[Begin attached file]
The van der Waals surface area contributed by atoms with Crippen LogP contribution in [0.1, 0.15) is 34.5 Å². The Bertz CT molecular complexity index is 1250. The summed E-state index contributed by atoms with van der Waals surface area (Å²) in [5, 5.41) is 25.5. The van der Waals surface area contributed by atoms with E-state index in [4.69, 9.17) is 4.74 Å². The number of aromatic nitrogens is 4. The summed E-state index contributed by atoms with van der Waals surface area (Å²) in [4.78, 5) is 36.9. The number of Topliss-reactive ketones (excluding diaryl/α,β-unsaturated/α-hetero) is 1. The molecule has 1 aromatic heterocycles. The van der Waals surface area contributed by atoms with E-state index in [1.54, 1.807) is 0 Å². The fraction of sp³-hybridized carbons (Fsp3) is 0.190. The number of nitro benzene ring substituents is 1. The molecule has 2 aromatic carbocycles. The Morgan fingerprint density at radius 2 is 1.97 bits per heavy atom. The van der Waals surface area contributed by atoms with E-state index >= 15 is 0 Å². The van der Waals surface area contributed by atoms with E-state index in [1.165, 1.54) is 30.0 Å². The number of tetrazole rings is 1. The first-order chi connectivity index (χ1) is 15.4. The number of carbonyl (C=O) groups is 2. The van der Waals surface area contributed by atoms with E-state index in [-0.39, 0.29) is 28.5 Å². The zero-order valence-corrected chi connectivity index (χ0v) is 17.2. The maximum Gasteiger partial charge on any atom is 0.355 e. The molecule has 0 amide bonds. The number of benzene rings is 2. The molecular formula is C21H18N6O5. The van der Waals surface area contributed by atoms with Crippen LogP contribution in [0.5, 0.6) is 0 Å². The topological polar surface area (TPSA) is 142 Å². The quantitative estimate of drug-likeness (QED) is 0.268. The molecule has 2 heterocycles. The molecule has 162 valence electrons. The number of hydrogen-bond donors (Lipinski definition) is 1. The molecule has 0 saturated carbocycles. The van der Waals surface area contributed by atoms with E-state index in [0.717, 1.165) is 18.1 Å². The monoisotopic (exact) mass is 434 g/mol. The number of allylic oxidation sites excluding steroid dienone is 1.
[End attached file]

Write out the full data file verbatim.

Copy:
The van der Waals surface area contributed by atoms with Crippen LogP contribution in [0.1, 0.15) is 34.5 Å². The Bertz CT molecular complexity index is 1250. The summed E-state index contributed by atoms with van der Waals surface area (Å²) in [5, 5.41) is 25.5. The van der Waals surface area contributed by atoms with E-state index in [4.69, 9.17) is 4.74 Å². The number of aromatic nitrogens is 4. The summed E-state index contributed by atoms with van der Waals surface area (Å²) in [4.78, 5) is 36.9. The number of Topliss-reactive ketones (excluding diaryl/α,β-unsaturated/α-hetero) is 1. The molecule has 1 aromatic heterocycles. The van der Waals surface area contributed by atoms with E-state index in [1.54, 1.807) is 0 Å². The fraction of sp³-hybridized carbons (Fsp3) is 0.190. The number of nitro benzene ring substituents is 1. The molecule has 2 aromatic carbocycles. The Morgan fingerprint density at radius 2 is 1.97 bits per heavy atom. The van der Waals surface area contributed by atoms with E-state index >= 15 is 0 Å². The van der Waals surface area contributed by atoms with E-state index in [1.165, 1.54) is 30.0 Å². The number of tetrazole rings is 1. The first-order chi connectivity index (χ1) is 15.4. The number of carbonyl (C=O) groups is 2. The van der Waals surface area contributed by atoms with E-state index in [-0.39, 0.29) is 28.5 Å². The zero-order valence-corrected chi connectivity index (χ0v) is 17.2. The maximum Gasteiger partial charge on any atom is 0.355 e. The molecule has 0 amide bonds. The number of benzene rings is 2. The molecular formula is C21H18N6O5. The van der Waals surface area contributed by atoms with Crippen LogP contribution in [0.5, 0.6) is 0 Å². The topological polar surface area (TPSA) is 142 Å². The quantitative estimate of drug-likeness (QED) is 0.268. The molecule has 2 heterocycles. The molecule has 162 valence electrons. The number of hydrogen-bond donors (Lipinski definition) is 1. The molecule has 0 saturated carbocycles. The van der Waals surface area contributed by atoms with E-state index in [0.717, 1.165) is 18.1 Å². The monoisotopic (exact) mass is 434 g/mol. The number of allylic oxidation sites excluding steroid dienone is 1.